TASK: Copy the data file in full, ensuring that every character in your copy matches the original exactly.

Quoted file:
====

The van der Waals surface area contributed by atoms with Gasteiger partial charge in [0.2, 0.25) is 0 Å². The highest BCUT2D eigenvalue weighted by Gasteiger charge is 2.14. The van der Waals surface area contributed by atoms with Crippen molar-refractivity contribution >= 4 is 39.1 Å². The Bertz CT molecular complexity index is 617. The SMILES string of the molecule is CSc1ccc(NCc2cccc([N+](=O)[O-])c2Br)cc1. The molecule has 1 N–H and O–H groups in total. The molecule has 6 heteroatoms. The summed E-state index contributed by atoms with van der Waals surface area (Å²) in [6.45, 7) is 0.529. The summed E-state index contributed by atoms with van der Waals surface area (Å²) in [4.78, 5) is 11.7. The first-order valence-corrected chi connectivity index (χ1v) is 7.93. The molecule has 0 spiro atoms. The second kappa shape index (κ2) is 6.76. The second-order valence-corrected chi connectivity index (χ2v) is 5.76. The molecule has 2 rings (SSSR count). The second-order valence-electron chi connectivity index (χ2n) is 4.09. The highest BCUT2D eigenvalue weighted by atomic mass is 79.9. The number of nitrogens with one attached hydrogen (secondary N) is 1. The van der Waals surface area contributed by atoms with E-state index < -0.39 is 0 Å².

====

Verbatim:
The van der Waals surface area contributed by atoms with Gasteiger partial charge in [0.2, 0.25) is 0 Å². The highest BCUT2D eigenvalue weighted by Gasteiger charge is 2.14. The van der Waals surface area contributed by atoms with Crippen molar-refractivity contribution >= 4 is 39.1 Å². The Bertz CT molecular complexity index is 617. The SMILES string of the molecule is CSc1ccc(NCc2cccc([N+](=O)[O-])c2Br)cc1. The molecule has 1 N–H and O–H groups in total. The molecule has 6 heteroatoms. The summed E-state index contributed by atoms with van der Waals surface area (Å²) in [6.45, 7) is 0.529. The summed E-state index contributed by atoms with van der Waals surface area (Å²) in [4.78, 5) is 11.7. The first-order valence-corrected chi connectivity index (χ1v) is 7.93. The molecule has 0 spiro atoms. The second kappa shape index (κ2) is 6.76. The second-order valence-corrected chi connectivity index (χ2v) is 5.76. The molecule has 2 rings (SSSR count). The second-order valence-electron chi connectivity index (χ2n) is 4.09. The highest BCUT2D eigenvalue weighted by atomic mass is 79.9. The number of nitrogens with one attached hydrogen (secondary N) is 1. The van der Waals surface area contributed by atoms with E-state index < -0.39 is 0 Å².